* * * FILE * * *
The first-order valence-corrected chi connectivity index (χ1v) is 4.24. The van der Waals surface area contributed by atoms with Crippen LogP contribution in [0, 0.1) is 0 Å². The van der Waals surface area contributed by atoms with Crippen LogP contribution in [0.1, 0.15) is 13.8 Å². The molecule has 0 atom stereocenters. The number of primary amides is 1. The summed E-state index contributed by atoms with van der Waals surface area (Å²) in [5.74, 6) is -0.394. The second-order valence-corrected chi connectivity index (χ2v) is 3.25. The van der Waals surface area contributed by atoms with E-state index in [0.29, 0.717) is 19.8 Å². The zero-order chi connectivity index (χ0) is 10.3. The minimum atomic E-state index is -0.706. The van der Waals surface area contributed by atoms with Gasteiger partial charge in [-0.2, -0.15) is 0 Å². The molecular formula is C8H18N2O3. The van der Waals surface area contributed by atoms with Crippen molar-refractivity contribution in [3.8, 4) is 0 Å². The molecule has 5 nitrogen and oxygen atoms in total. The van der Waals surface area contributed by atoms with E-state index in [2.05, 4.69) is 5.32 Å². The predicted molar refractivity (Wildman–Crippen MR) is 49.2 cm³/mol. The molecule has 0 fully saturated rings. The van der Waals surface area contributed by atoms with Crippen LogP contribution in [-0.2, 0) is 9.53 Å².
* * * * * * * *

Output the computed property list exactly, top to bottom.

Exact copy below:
The first-order valence-corrected chi connectivity index (χ1v) is 4.24. The van der Waals surface area contributed by atoms with Crippen LogP contribution in [0, 0.1) is 0 Å². The van der Waals surface area contributed by atoms with Crippen LogP contribution in [0.1, 0.15) is 13.8 Å². The molecule has 0 atom stereocenters. The number of primary amides is 1. The summed E-state index contributed by atoms with van der Waals surface area (Å²) in [5.74, 6) is -0.394. The second-order valence-corrected chi connectivity index (χ2v) is 3.25. The van der Waals surface area contributed by atoms with E-state index in [0.29, 0.717) is 19.8 Å². The zero-order chi connectivity index (χ0) is 10.3. The minimum atomic E-state index is -0.706. The van der Waals surface area contributed by atoms with Gasteiger partial charge in [-0.2, -0.15) is 0 Å². The molecular formula is C8H18N2O3. The van der Waals surface area contributed by atoms with Crippen molar-refractivity contribution in [3.8, 4) is 0 Å². The molecule has 5 nitrogen and oxygen atoms in total. The van der Waals surface area contributed by atoms with E-state index in [2.05, 4.69) is 5.32 Å². The predicted molar refractivity (Wildman–Crippen MR) is 49.2 cm³/mol. The molecule has 0 fully saturated rings. The van der Waals surface area contributed by atoms with Crippen LogP contribution in [-0.2, 0) is 9.53 Å².